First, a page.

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The future of education: Education – integrated with technology yet Beyond technology

04 March 2020
Over the last two weeks, pupils, parents and teachers have all become increasingly familiar with the term E-learning. However, studying via the internet, computers, and various online learning platforms has been steadily increasing in popularity over the last decade. About 33% of US college students are taking at least one course online, according to a recent survey by the Babson Survey Research Group. The growth in computer-based learning is linked to the increasing availability, reliability and speed of internet connections. When I was at school or even university, it was unthinkable that pupils and teachers could undertake E-learning courses from around the world using their mobile phone or laptop computers. But as grade 7 learned last semester, the internet has fundamentally changed the way institutions and businesses operate. The growth in the sector of E-learning looks set to continue and will further break down geographic barriers while allowing pupils to pursue their studies in different ways that best suit them. Emerging technologies such as artificial intelligence will offer education new and exciting ways to enthuse and excite pupils. There have even been predictions that in decades to come, robots will take over the job of teaching pupils. There have recently been newspaper stories about robots being programmed to be able to mark essays to an amazing degree of accuracy. Big data has been used in education to identify specific gaps in knowledge that a pupil might have and plan questions and activities to fill that gap.Schools are already changing the way they deliver lessons by incorporating emerging technologies such as virtual reality and augmented reality (VR/AR). Instead of using a textbook to learn about the human heart, with a virtual reality headset, pupils can actually see the human heart, walk around it and explore how it links to other parts of the body. Another trend in education is the ”gamification” of learning. At the end of last semester, grade 6 were learning the python programming language by playing Code Combat, a platform style computer game. This type of learning is fun and has been shown to increase motivation in pupils. E-learning offers learning opportunities for pupils, it allows anyone to learn anything, anywhere in the world, provided you have an internet connection. Many learning platforms offer their services and very cheaply or even for free. For example, the extremely popular app Duolingo can teach you a variety of languages and it charges you nothing. Likewise, millions of people have learned programming by using websites such as code.org or Code Academy. Furthermore, E-learning promotes independence and self-discipline in any learner. I’m sure for some families this can be testing, since there can be many distractions at home. But as pupils practice, they will increase their ability to problem solve independently and this will likely benefit them in the long term. During the last week, I have had interactions with pupils from the junior high school, and the maturity of their questions and the quality of the work that they have produced has amazed me. Sometimes, it is during at the most testing times that we see great achievements and maturity shine through. The junior high school fundraising achievement is a huge credit to the pupils of Huili school. Of course, there are difficulties with E-learning specifically with younger pupils, they may miss the social interactions of the classroom. Not having a set routine is a challenge or they might be missing the presence of a teacher who can provide them with immediate feedback and answers to their questions. Pupils may become demotivated and require praise and rewards. As parents, I am sure there are times when you are tired of being the teacher! Don’t forget that it is important to give children regular breaks and manage your expectations regarding their ability to concentrate independently when they self-study at home. This E-learning experiment has offered pupils and teachers at Huili the unique opportunity to experiment with different structures and methods of delivering education. The virus and the subsequent reliance on E-learning courses were totally unexpected for everyone and for that reason may have taken some parents, pupils and teachers out of their comfort zone. Some may have adapted well to self learning while others may have found it a great challenge. Whatever our experience, we can learn lessons about the way teaching and learning takes place. It gives us the opportunity to reflect on our own pedagogy and practice. It allows us to explore new online learning platforms and resources and makes us think more creatively about the way we teach and pupils learn. This is the first time we have all encountered a situation like Covid-19. For the teachers of Huili, our primary concern is that you and your families are all safe, well and happy. Please continue to email us any questions that you may have regarding our E-learning curriculum and we will endeavour to make the experience worthwhile for you and your children.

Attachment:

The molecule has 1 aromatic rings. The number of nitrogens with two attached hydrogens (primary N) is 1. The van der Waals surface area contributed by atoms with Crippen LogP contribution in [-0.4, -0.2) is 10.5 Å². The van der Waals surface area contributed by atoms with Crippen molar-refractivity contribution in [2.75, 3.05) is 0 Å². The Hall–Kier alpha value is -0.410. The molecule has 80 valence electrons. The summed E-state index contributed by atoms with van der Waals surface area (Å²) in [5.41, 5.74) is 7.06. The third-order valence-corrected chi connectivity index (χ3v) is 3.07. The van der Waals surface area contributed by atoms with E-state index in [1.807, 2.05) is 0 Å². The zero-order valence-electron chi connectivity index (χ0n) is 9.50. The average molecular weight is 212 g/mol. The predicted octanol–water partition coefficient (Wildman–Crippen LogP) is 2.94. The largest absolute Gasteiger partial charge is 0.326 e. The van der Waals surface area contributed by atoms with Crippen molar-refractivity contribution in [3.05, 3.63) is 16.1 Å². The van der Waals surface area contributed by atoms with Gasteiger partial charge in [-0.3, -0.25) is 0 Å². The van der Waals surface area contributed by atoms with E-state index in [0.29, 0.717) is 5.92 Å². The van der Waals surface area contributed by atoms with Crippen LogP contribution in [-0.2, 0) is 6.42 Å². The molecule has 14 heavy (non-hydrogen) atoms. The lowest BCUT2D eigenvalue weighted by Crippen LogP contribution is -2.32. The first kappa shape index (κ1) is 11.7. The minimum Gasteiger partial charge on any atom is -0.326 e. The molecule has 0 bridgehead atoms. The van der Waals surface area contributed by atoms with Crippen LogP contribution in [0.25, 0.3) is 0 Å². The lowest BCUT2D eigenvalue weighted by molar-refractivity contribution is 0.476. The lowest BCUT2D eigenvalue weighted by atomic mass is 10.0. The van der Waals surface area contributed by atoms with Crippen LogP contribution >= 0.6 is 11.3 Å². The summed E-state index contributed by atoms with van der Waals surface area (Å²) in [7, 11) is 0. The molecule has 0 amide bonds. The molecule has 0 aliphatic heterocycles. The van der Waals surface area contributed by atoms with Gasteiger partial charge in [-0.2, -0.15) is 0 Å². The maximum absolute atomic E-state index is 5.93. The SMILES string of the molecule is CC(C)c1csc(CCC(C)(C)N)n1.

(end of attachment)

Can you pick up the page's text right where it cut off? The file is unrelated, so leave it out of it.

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The Huili School Shanghai Community is committed to safeguarding and promoting the welfare of its pupils.